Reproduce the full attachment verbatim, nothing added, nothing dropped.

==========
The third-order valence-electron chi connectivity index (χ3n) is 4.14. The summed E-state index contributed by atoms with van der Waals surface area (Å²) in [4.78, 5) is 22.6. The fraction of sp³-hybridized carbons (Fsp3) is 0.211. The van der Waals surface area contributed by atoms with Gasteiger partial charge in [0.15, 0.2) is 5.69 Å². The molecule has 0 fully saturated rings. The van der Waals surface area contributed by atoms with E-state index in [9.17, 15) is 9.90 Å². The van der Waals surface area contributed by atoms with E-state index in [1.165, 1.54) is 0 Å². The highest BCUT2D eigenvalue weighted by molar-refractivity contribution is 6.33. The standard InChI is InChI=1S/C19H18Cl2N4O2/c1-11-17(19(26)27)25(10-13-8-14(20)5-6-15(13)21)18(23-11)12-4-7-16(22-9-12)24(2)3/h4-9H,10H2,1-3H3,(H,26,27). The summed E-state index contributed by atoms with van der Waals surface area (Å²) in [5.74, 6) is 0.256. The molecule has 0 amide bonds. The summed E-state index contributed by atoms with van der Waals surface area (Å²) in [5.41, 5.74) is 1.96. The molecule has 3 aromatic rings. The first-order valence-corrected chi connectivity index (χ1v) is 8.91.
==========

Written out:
The third-order valence-electron chi connectivity index (χ3n) is 4.14. The summed E-state index contributed by atoms with van der Waals surface area (Å²) in [4.78, 5) is 22.6. The fraction of sp³-hybridized carbons (Fsp3) is 0.211. The van der Waals surface area contributed by atoms with Gasteiger partial charge in [0.15, 0.2) is 5.69 Å². The molecule has 0 fully saturated rings. The van der Waals surface area contributed by atoms with E-state index in [9.17, 15) is 9.90 Å². The van der Waals surface area contributed by atoms with E-state index in [1.165, 1.54) is 0 Å². The highest BCUT2D eigenvalue weighted by molar-refractivity contribution is 6.33. The standard InChI is InChI=1S/C19H18Cl2N4O2/c1-11-17(19(26)27)25(10-13-8-14(20)5-6-15(13)21)18(23-11)12-4-7-16(22-9-12)24(2)3/h4-9H,10H2,1-3H3,(H,26,27). The summed E-state index contributed by atoms with van der Waals surface area (Å²) in [5.74, 6) is 0.256. The molecule has 0 amide bonds. The summed E-state index contributed by atoms with van der Waals surface area (Å²) in [5.41, 5.74) is 1.96. The molecule has 3 aromatic rings. The first-order valence-corrected chi connectivity index (χ1v) is 8.91.